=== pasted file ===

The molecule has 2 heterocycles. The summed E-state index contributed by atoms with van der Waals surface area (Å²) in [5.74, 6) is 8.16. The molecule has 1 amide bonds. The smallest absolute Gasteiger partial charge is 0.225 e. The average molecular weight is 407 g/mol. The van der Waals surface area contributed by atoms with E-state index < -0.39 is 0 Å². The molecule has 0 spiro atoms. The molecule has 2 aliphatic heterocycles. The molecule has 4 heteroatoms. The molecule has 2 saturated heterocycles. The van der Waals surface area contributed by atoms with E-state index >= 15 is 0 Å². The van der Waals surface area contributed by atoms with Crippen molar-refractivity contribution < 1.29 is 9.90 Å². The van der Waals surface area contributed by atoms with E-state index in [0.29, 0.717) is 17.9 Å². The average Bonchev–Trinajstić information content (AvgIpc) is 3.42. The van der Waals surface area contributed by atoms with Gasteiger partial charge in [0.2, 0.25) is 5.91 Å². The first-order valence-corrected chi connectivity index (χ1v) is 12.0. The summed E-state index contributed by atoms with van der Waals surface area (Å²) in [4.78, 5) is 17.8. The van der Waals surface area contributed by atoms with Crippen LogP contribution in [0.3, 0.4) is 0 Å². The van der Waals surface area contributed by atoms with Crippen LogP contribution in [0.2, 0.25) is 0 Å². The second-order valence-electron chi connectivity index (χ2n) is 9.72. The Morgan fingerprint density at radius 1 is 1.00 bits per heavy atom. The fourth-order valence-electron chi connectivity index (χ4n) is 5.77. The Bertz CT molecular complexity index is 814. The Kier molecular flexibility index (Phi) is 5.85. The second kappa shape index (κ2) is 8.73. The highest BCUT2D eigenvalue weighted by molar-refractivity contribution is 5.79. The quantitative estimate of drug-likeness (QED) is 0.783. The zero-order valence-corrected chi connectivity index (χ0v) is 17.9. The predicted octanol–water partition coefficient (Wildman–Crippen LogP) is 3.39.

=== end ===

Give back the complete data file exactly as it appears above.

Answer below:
The molecule has 2 heterocycles. The summed E-state index contributed by atoms with van der Waals surface area (Å²) in [5.74, 6) is 8.16. The molecule has 1 amide bonds. The smallest absolute Gasteiger partial charge is 0.225 e. The average molecular weight is 407 g/mol. The van der Waals surface area contributed by atoms with E-state index < -0.39 is 0 Å². The molecule has 0 spiro atoms. The molecule has 2 aliphatic heterocycles. The molecule has 4 heteroatoms. The molecule has 2 saturated heterocycles. The van der Waals surface area contributed by atoms with E-state index >= 15 is 0 Å². The van der Waals surface area contributed by atoms with Crippen molar-refractivity contribution < 1.29 is 9.90 Å². The van der Waals surface area contributed by atoms with E-state index in [0.29, 0.717) is 17.9 Å². The average Bonchev–Trinajstić information content (AvgIpc) is 3.42. The van der Waals surface area contributed by atoms with Gasteiger partial charge in [0.2, 0.25) is 5.91 Å². The first-order valence-corrected chi connectivity index (χ1v) is 12.0. The summed E-state index contributed by atoms with van der Waals surface area (Å²) in [4.78, 5) is 17.8. The van der Waals surface area contributed by atoms with Crippen LogP contribution in [0.3, 0.4) is 0 Å². The van der Waals surface area contributed by atoms with Crippen LogP contribution in [0.2, 0.25) is 0 Å². The second-order valence-electron chi connectivity index (χ2n) is 9.72. The Morgan fingerprint density at radius 1 is 1.00 bits per heavy atom. The fourth-order valence-electron chi connectivity index (χ4n) is 5.77. The Bertz CT molecular complexity index is 814. The Kier molecular flexibility index (Phi) is 5.85. The second kappa shape index (κ2) is 8.73. The highest BCUT2D eigenvalue weighted by molar-refractivity contribution is 5.79. The quantitative estimate of drug-likeness (QED) is 0.783. The zero-order valence-corrected chi connectivity index (χ0v) is 17.9. The predicted octanol–water partition coefficient (Wildman–Crippen LogP) is 3.39.